Recruiting the next generations - Generation Z

Earlier this week we covered off how to recruit to the Millennial generation. The second part of this series explores the iGen or Generation Z and how we can adapt our recruiting techniques to attract them. 

Born between 1995-2010.* most of the iGen members are still largely kids and adolescents. I know what you are probably thinking…. “why should I worry about recruiting to a bunch of kids?” Well, you are partially right, but within the next five years, Generation Z will become the fastest-growing generation in both the workplace and marketplace. This generation is very different to their predecessors the Millennials and will require a new set of recruitment tactics to attract them to work at your company.  

Understanding this group’s attitudes toward work and life is a must for companies preparing to recruit them. So what are the most defining characteristics of the iGeneration? Having been raised post 9/11 and living through the Great Recession and global conflict, Generation Z tends to be fiscally conservative, conscientious, hardworking, somewhat anxious and mindful of the future.  In many ways Gen Z are more like their great-grandparents (the “greatest generation”) than any others. They were frugal and savers, with strong morals and a desire to build their country. Unlike millennials who are typically labelled as high-maintenance, self-obsessed, and entitled, Gen Z members are described as self-aware, self-reliant, ambitious, dedicated and goal-oriented. They also appear to have a high level of creativity and a very short attention span (no surprises there!). They are the first true digital natives and they tend to live much more of their entire lives—from interacting with friends and family to making major purchases—online and via their smartphones.

Robert Half recently conducted an in-depth survey on Generation Z. Rieva Lesonsky, a Columnist for Small Business Trends, breaks down what skills this generation will bring to the workplace. When looking for a job, Generation Z’s biggest priorities are:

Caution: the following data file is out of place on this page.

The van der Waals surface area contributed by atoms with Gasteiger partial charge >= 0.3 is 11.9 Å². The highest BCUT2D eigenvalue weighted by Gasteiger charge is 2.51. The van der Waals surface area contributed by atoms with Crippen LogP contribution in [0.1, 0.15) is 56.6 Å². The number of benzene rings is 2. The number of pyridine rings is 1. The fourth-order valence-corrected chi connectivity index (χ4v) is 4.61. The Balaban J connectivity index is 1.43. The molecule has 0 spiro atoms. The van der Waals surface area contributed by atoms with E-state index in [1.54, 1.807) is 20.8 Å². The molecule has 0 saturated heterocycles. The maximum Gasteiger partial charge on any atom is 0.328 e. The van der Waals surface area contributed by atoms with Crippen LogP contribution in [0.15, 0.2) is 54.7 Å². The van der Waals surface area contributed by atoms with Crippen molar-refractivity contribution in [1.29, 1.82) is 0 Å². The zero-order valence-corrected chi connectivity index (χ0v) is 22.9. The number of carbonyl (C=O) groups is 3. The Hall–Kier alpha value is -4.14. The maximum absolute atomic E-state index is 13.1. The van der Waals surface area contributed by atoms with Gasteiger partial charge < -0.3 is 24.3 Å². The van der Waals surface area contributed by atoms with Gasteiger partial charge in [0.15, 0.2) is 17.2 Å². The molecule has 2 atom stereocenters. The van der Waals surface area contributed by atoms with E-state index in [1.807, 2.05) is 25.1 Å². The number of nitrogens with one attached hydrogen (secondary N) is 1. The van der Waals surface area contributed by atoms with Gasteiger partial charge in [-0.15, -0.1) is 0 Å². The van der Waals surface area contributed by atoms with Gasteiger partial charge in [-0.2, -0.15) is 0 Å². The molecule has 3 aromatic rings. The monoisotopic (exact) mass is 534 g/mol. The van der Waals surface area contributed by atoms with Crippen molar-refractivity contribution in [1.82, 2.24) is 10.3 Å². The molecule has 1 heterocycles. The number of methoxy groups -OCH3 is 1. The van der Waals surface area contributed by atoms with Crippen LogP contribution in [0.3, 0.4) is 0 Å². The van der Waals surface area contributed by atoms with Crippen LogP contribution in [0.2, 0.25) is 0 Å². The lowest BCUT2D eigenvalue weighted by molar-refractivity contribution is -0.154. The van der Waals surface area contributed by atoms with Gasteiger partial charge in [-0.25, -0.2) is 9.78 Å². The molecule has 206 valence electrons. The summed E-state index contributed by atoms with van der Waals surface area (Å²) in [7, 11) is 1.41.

• Growth opportunities
  • Generous pay
  • Making a positive impact
  •  Job security
  • Healthcare benefits
  • Flexible hours
  • Manager to learn from

Now that we understand some of the characteristics and preferences of the iGeneration, we can look at tailoring the recruitment process for hiring them.

Here are our top 6 tips for hiring this generation:

1.      Use Visual Platforms and Communicate Meaning – Spread your recruitment message across multiple sites – You Tube, Snapchat, Pinterest and Tumblr. Use emojis and visual content and get your message across in the shortest possible time. Talk about value and meaning. Why is this job important? What will it help accomplish?  What is the positive impact? Remember, they don’t just want a job — they really want to make a difference.

2.      Speed up your Process! This generation is similar to Millennials in that they are also used to instant gratification and frequent feedback, so you’ll need to speed up your recruitment process and manage applicants who are in various stages of the process. Gone are the days of holding onto resumes while you wait for a recruitment advert to close.   Think real-time responses, and become dedicated to provide a high level of engagement with every candidate.

3.      Incorporate Live Streaming - Even though Generation Z has an effortless ability with digital devices, they prefer face-to-face interactions. Forget about using email to communicate with them and consider using FaceTime or Skype in your recruitment process.

4.      Tailor your pay and benefits Package – This generation is worried about money – they will have high student debt, an increased cost of living and in some parts of the world, high costs for health insurance. Yet, they still want to own their own house and save for retirement. A generous salary is high on their job search priority list, but it is more about relieving financial pressure. Think about offering benefits like health insurance, flex-time, a generous retirement savings scheme, or even subsidizing transportation costs!

5.      Invest in them and Offer Growth Opportunities - Showing a clear commitment to their training and development needs and future goals will signal to these candidates that you value them long term. Ensure that your recruitment strategy enforces mentorship and a pathway for promotion or advancement opportunities available to them.

6.      Highlight your Social Responsibility – demonstrate genuine ties to the community and discuss examples of how you give back during your conversations with job candidates. Consider giving employee’s a day off where they can volunteer and support their favorite charity or social cause. 

*Dates are approximate and there is some overlap because there are no standard definitions for when a generation begins and ends.